Yolotl entered the room, a tray with three glasses of lemonade balanced on her hand. She handed one to Mercury and set another on the table beside Grandma Uriara.
"What are you two talking about?" She frowned, noticing Grandma Uriara's expression. "What's wrong?"
"Mercury," Grandma coughed. "She saw a Stikbat."
"Oh." Yolotl froze, before slowly sitting on the coffee table. "Oh no."
"What's a Stikbat?" Mercury asked, confused.
"It was at your school?" Grandma Uriara asked quickly, a frown stretching her wrinkled skin.
"Yeah, on top of the flagpole."
"Don't go near it." Yolotl clenched her fists, her face twisted in thought. "I think it's best that you get home now. Go straight there, ok?" She ushered Mercury quickly to her feet, handing over her backpack. "Quickly, finish your lemonade."
Mercury gulped it down fast. Despite her worry, she was very thirsty.
She knew that thing had to have a disease.
She made her way home as quickly as she could, marching down the gravel road and up the hill to her strange house.
It had been painted a deep orange long ago, but now the paint was peeling to reveal the even older grey underneath. It was two stories, but there was a tower that was at least three. Old bones sat on the windowsills and hung from the porch, rattling in the breeze. Some had been carefully made into windchimes or dreamcatchers, decorated with desert bird feathers. A stuffed rabbit sat beside the door, watching the road for any guests.
There were two front doors. One led into her fathers mortuary, and the other into their home. No living customers ever came here, this was just where he did his work. The door into his shop was wide, so it was easy to get the people in and out. Mercury never went in there. She never had any reason to.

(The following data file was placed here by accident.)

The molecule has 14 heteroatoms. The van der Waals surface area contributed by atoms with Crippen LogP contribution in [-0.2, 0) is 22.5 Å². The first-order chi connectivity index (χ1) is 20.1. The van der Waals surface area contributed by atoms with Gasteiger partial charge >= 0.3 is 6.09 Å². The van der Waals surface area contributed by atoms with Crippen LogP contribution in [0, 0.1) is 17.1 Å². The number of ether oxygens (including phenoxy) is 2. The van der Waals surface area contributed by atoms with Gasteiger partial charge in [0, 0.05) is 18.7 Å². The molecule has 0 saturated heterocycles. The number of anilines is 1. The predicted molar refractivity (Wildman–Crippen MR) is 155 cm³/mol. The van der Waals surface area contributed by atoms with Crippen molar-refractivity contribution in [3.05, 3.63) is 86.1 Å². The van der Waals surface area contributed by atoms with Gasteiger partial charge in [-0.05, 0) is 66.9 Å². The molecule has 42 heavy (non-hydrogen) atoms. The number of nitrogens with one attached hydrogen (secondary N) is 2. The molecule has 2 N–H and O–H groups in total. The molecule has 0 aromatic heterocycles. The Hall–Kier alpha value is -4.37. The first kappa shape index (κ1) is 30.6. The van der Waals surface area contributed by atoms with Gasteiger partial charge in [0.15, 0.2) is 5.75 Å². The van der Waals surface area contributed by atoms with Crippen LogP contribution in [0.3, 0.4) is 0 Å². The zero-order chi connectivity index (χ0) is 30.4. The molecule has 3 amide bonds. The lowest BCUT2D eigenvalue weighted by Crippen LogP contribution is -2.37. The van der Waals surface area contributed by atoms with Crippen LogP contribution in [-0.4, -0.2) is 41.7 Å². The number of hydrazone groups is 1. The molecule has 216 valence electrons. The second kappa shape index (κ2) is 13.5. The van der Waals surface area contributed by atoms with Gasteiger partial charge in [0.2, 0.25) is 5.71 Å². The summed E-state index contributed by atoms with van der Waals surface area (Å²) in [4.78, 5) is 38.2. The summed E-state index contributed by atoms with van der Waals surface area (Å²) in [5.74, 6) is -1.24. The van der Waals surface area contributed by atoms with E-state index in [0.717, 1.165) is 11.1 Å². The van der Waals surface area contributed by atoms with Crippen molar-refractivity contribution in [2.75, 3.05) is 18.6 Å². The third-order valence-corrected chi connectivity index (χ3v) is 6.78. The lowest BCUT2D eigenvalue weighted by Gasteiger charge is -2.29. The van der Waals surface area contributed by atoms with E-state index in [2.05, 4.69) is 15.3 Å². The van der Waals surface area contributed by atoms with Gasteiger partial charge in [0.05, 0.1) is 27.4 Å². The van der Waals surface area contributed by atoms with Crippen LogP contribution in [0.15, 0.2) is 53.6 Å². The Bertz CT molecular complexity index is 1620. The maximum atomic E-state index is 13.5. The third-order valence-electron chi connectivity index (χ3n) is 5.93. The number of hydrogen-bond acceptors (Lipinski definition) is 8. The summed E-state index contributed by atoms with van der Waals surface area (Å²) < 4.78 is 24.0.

"Dad?" She called as she entered the house, quietly shutting the screen door behind her.
"In the kitchen!" He called back.
She found him cutting carrots. An old radio sat on the counter next to him, blaring public radio through the static.
"Another body was found, this time just outside Nurton Springs. Authorities are hesitant to rule this an accident. The remains were positively identified as those of the missing seventeen-year-old Hatti Williams, police said Thursday. Neighbors are scared for their families safety, not only because a girl was found dead but also because this is the fifth found body case in the surrounding area in just three weeks."
"This is kind of grim, isn't it?" Mercury quipped, sitting in one of the rickety wooden chairs surrounding the old kitchen table.
"It's public radio, of course it's grim." The knife chopped loudly against the cutting board. "How was school?"
"It was school." Mercury propped her chin up in her hand, leaning against the table. "How was work?"
"It was work." He paused, turning the radio down until it was a dull murmur in the background. "It seems I may be getting more of it soon. Nurman Springs is a small town not too far from here. They might send that body my way."
"Isn't it a murder case?" Mercury shoved some hair out of her face. "You're not exactly a detective."
"I've had forensic training," he huffed. "I used to work for the police you know, before I married your mother."
"That was a long time ago, then." Mercury stood. Her father turned to her and grabbed a card off of the counter, handing it to her.
"She sent another postcard. From Algeria."
"Ooh," Mercury cooed. The front was boring, just a picture of the desert. She flipped it over. "It says 'My darlings, greetings from Algeria! Did you know Algeria is the eleventh largest country in the world? It's certainly a large area to cover! Things are going remarkably well. We believe we have found another piece of a Tassiliodus, or something similar. It's hard to base all of your knowledge off of a tooth.'" Mercury paused. "The only evidence they have of this dinosaur is a tooth and some scales."
"I know that," he chuckled. "Keep reading."
"'I hope things are going just as well for you back home. I've tried their national dish, couscous. It's not everything they say it is, or maybe that's just me.'" Mercury paused to laugh, then smiled sadly. "'I send all of my love! Don't forget about me while I'm gone. Looking forward to being with my wonderful family again. Love, Lenore.'"
They sat in the silence of the moment for a short while. Mercury looked over the postcard carefully, memorizing every stroke of her pen.
"I miss her."
"We always do," her father sighed.
"Should we write her back?"
"We always do."
They grinned, and got to it.